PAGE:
IMPACT trade union rejects the comments made today by Minister for Transport Leo Varadkar, in which he suggested a deferral of pay increments to public sector workers. Far from being a ‘grey area’ as described by the minister, IMPACT is very clear that any deferral, suspension or freeze of increments would be a de facto pay cut.
The Croke Park agreement, which has seen public service workers deliver €1.5 billion in annualised savings, prohibits any further cuts to public service pay.
IMPACT has opposed previous calls for an increments freeze because it would affect younger and lower paid workers most. This is because they tend to have less service and work in grades with long incremental scales.
A freeze on increments, which would see €50 million taken out of the economy, also has the potential to further reduce domestic demand. Workers on lower salaries generally spend more of their income and any capacity for discretionary spending would therefore be lost.
Declining domestic demand has been identified as one of the single biggest obstacles to Ireland’s economic recovery, and the minister’s suggestion would certainly exacerbate the current problem of weakened demand.
While still no measures have been taken to tax the wealthiest earners in Irish society to increase exchequer income, it comes as no surprise to IMPACT members that speculation about the next budget has rounded again on public servants. This is despite the enormous savings delivered by their hard work under the terms of the Croke Park agreement, in addition to an average pay cut of 14% and further cuts for new entrants pay of 10%.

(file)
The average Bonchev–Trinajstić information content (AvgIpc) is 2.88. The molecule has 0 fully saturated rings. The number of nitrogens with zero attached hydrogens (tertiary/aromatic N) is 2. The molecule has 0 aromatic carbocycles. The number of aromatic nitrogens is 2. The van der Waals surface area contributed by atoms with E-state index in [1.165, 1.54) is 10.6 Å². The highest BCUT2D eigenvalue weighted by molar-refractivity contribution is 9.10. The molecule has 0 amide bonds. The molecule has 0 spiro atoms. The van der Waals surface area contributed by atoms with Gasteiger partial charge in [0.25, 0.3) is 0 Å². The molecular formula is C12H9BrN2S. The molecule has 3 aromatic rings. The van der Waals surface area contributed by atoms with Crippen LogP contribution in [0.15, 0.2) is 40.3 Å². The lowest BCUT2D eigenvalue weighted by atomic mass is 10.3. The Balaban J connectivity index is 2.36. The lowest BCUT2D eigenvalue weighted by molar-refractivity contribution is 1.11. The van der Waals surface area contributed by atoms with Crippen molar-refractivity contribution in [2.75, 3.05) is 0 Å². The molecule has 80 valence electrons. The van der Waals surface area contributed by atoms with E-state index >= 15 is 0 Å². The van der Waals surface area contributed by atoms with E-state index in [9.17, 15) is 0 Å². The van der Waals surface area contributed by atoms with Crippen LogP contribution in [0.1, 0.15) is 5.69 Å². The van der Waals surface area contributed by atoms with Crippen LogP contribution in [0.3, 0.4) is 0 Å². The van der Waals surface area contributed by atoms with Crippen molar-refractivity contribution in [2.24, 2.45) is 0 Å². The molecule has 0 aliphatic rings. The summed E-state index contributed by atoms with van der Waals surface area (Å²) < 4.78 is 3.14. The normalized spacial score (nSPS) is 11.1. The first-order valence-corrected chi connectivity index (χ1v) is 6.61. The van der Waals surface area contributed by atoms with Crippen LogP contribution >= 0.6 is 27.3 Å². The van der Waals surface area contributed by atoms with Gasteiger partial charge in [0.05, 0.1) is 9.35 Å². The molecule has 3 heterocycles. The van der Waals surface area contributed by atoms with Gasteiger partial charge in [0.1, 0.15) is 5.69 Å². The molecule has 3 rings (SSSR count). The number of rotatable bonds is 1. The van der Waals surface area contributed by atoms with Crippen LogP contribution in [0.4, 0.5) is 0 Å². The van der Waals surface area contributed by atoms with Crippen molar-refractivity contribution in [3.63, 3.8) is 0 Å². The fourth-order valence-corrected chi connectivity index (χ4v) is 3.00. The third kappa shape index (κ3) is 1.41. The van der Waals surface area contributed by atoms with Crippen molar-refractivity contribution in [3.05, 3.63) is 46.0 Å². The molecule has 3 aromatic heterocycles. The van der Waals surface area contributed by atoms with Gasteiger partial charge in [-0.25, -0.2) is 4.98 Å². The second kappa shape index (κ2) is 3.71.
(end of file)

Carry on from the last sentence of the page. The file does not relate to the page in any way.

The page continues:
Lower paid and younger workers would be most affected by increments change
Because senior grades in the public sector have few or no increments in their pay scales, they would be unlikely to be affected by any suspension of increments. Departmental secretaries and deputy secretaries have single point scales and, therefore, no increments. Principal officers have just six increments; assistant principals seven.
Further down the grades executive officers have 11-point scales and clerical officers have 13. This means that lower paid public sector workers have much further to travel before reaching the top of their salary scale.
The cost of increments
IMPACT estimates that he exchequer would save just €50 million if public service increments were frozen in 2012, a quarter of the €200 million cited by Minister Varadkar in his comments today.
IMPACT’s estimate is based on Minister for Public Expenditure and Reform Brendan Howlin’s response to a Dáil question in January, in which he estimated the full-year cost of increments (excluding local authorities) at no more than €180 million per annum and less than half that sum in 2012.
The €50 million figure is calculated by taking the Minister’s estimate (€180 million) and adding an estimated €20 million for local authorities, who represent roughly 10% of public service staffing. The figure was then halved (as indicated by the Minister in his Dáil answer) because annual increments are not all paid for the full year because staff get increments on the anniversary of their starting work.
This totals €100 million. Taking account of tax, pension levies, USC and other deductions that are made from any increment paid, this figure is halved. The resulting €50 million does not take account of a likely additional fall in VAT and excise.